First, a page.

Activists demonstrated here Aug. 19 against a corporation, Royal Pacific International, because during this summer of dangerous heat it doubled the price for its bottled water sold in prison commissaries. RPI increased the price of a bottle of water from 15 cents to 30 cents and now charges $7.20 for a case of water. According to the protesters, this increase is price-gouging during an emergency.
It has been over 100 degrees around Texas most days this summer. Every day news reports warn people to avoid the dangerous heat and stay hydrated. Cell phones flash “Warning: Heat Emergency!” almost every day, but the public can go to the store and find a case of water for around $2.50.
Prisoners — who can’t go to the store — are literally being cooked to death. Media are reporting two prisoners die every day in Texas. Temperatures in cells are well over 100 degrees and go as high as 140 degrees. Staying hydrated is sometimes impossible, because the tap water can be so disgusting that incarcerated people refuse to drink it.
“It smells.” “It is brown like it came from a dirty lake.” “I cut up my sheet and make a filter and tie it to the faucet. The crud that accumulates is scary.” These are the comments families and friends are getting from those inside.
Most Texas prisoners have no money in their commissary account. If no one can help them, they are out of luck. Reason? Texas prisoners earn not even one cent an hour, even though they are forced to work.
Prisoners may work in the fields or in the kitchens or in laundries. They may get a “good job” cleaning inside the administrations’ offices, or cutting hair or working in the visitation area where they can get some air. But no matter their job, it is forced labor; it is slavery.
A man on death row told this reporter that a case of water usually lasts him a few weeks, but this summer, he needs much more. “I’m fortunate that family helps me with commissary money. Others either have to drink from the faucets, or they just don’t drink.”
Royal Pacific International boasts they have over 40 years of experience and are “your number one choice for the finest quality gourmet food and beverage products worldwide.” They sell to county, state and federal government institutions, dollar stores, restaurants, grocery stores, drugstores and fast food chains. They also sell to large-scale correctional institutions and their commissaries.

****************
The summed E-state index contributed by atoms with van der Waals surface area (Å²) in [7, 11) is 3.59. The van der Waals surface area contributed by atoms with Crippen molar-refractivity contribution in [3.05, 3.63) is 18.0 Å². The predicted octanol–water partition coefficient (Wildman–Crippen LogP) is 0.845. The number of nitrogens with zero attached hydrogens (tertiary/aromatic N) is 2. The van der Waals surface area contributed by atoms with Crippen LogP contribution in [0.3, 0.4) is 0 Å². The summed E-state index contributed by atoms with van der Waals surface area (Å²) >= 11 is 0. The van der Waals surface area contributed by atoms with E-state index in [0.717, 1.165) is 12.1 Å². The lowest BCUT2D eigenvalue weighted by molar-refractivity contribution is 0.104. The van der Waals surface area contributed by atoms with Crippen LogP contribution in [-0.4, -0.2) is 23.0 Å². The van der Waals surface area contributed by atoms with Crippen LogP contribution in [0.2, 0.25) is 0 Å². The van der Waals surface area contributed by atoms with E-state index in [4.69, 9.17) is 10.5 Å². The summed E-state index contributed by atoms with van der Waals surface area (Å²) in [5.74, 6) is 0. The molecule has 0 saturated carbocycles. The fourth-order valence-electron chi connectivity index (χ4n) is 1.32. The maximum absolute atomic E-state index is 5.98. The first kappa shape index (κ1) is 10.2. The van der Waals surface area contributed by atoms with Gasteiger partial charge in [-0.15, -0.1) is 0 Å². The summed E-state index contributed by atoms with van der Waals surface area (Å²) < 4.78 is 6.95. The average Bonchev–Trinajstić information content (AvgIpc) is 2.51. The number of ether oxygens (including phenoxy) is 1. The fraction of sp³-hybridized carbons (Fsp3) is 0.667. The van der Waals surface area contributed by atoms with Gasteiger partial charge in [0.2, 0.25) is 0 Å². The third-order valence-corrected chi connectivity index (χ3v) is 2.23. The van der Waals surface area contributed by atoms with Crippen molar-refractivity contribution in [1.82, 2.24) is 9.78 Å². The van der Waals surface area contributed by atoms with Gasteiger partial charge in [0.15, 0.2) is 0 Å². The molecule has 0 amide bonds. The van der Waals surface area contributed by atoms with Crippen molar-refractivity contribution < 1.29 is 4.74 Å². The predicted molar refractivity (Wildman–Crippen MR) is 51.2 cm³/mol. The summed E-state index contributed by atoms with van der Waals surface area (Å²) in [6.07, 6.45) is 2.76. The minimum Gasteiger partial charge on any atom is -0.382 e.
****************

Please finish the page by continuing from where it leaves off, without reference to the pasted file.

Demand free water in prisons
It is outrageous that RPI is the vendor for the Texas Department of Criminal Justice (TDCJ) and has doubled water prices. More outrageous is that the Texas Comptroller and the prison administration have agreed to this.
According to a 2022 USA Today investigation, at least 44 states lack universal air conditioning in their prison facilities. Across the South, including in Texas, there is no air conditioning in all prisons. This makes clean water a necessity for life.
Some Texas prisons are so old — and that includes their plumbing systems — they were built to accommodate the convict-leasing system implemented after the 1861-65 U.S. Civil War. All these older prisons should just be shut down.
The Aug. 19 protest was organized by the Texas Death Penalty Abolition Movement. The group will also be speaking before the prison system’s board meeting on Aug. 25 regarding the heat crisis and lack of air conditioning, as well as demanding that bottled water be given out for free during this crisis. The Texas legislature has a surplus budget and can well afford to give out free water and install air conditioning for all of the over 120,000 prisoners.
Gloria Rubac is a founding member of the Texas Death Penalty Abolition Movement.